From Plot to Pot with a Little Bit of Blight In Between

This is the first year I have grown my own potatoes.  I bought seed potatoes, choosing Duke of York Earlies and cared for them whilst they chitted in egg boxes on the windowsill in my spare room.

When the eyes were a couple of centimetres, I planted them in a potato bag.    I even covered the sack with a wicker cloche to prevent animal damage, thinking a bag of soil could be great attraction to cats.  As the foliage grew, I added more compost and another few chitted potatoes until the bag was full.

Pride comes before a fall.  The wonderful looking growth, was lush and full of promise, until last week.

One evening, I noticed little freckles on some of the leaves.  Initially I didn’t take much notice, not having grown potatoes before, it didn’t occur to me that it was a warning sign of a big problem looming.

Almost overnight, all the leaves developed brown freckles and the horror that it could be potato blight hit me.  I Goggled “blight” and took a photo which I posted on Twitter.  Sure enough, slowly the tweets arrived “Looks like you have potato blight”.   Garden Tweeters are great, not only was I given lots of advice, I also learned that the name for vegetable foliage was haulm.

Potato Blight is caused by a fungus Phytophthora infestans.  It spreads through the air and develops when the weather conditions are warm and humid and can happen overnight.  We have had warm dry weather and last week the rain we have been desperately in need of arrived, creating the ideal condition for blight infection to occur.  It is what caused the terrible famine in Ireland between 1845 and 1849 known as The Irish Potato Famine or The Great Hunger.  These days, as a gauge to watch out for blight, potato growers use what is called Smith Periods which are defined as 2 consecutive days with temperatures of at least 10°C and 11 hours of relative humidity of 90% per day.  There is a website called “Fight against Blight 2011” where the Potato Council give regular blight alerts and advice on how to prevent it, as well as how to deal with it if you are unlucky enough to get it.

I could have used chemical treatments, such as Bordeaux Mixture, but I decided to cut away all the haulm and dispose of it.   If I left the leaves they would have turned brown and the spores would have washed down to the tubers causing dark spots on the skin and reddish-brown stains on the potatoes.  I was also advised to ensure that none of the foliage was put the compost heap, with burning being the best way of disposal.

There is a lot of information on the internet and most of it says that once the foliage is removed, you can leave the crop for at least two weeks to let the blight spores on the surface die.  I decided to dig out what was there and not run the risk of losing all the potatoes.  To be honest, there was also a tinge of excitement, at last, I had the opportunity to take a look at what was in the sack…

…REAL POTATOES, just like the ones you buy from the greengrocer – I had grown potatoes!  “So what“, some might say, “I grow potatoes every year, no big deal” but this was my first time and I was disappointed I had been subjected to blight, so to still have a crop at the end of the day was something I felt proud of.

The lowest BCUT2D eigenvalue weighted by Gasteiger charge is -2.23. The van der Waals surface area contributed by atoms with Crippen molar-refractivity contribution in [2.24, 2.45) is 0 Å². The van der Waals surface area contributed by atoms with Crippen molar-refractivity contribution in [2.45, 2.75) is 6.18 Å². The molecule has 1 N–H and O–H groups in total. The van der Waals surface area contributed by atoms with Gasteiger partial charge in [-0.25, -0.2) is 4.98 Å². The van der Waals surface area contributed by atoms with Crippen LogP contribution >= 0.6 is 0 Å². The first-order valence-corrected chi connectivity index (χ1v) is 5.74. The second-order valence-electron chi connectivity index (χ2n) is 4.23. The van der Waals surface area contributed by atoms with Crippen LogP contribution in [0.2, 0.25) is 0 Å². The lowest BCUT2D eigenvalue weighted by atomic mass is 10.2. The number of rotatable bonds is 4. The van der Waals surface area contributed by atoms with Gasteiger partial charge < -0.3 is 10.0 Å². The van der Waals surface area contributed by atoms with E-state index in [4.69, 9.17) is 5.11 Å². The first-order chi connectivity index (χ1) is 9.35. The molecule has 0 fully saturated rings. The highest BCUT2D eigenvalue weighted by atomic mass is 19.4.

The next day, I had some for supper, boiled with a little bit of mint from the garden and they were delicious.

It may not be a bumper harvest, but hopefully there will still be some left in the potato bag to dig out in another couple of weeks.

I wish you all a blight free summer.

8 thoughts on “From Plot to Pot with a Little Bit of Blight In Between

  1. Glad to hear that you did get a harvest to enjoy albeit not as large as anticipated. We never know what the weather gods are going to throw at us each year but there’s always next year’s crop to dream about. Like the new header Ronnie or have I been unobservant and it’s not new ? 🙂


    1. No you are not unobservant. I have only recently changed the pics, and a few days ago I changed the font too. I will be growing more potatoes, we live and learn, its all part of being a gardener!


  2. Such a shame about the blight – so glad you got a crop anyway, and you are right, it is still special, even if other people have been growing spuds for years. I speak as one who has just eaten lovely new potatoes from plants that were looking pathetic and that we thought wouldn’t yield anything at all. We’ll take our victories where we can!


    1. They were delicious pototoes and it won’t stop me growing them again. Next time I will watch the weather carefully.


  3. I am sorry you found your potatoes with blight. However, it seems you found a great way to save your potatoes. I have never grown potatoes, but should I ever, I have learned what to do if blight attacks them.


    1. I was so pleased to be able to get some pototoes and fingers crossed I will get some more shortly, although sadly enough not as many as I would have hoped for. Gardening is a lesson in life!


  4. Lovely – home grown vegetables and potatoes always taste the best in the world! Bon Appetit!


    1. You are certainly right there Jennifer, home grown really do taste the best!


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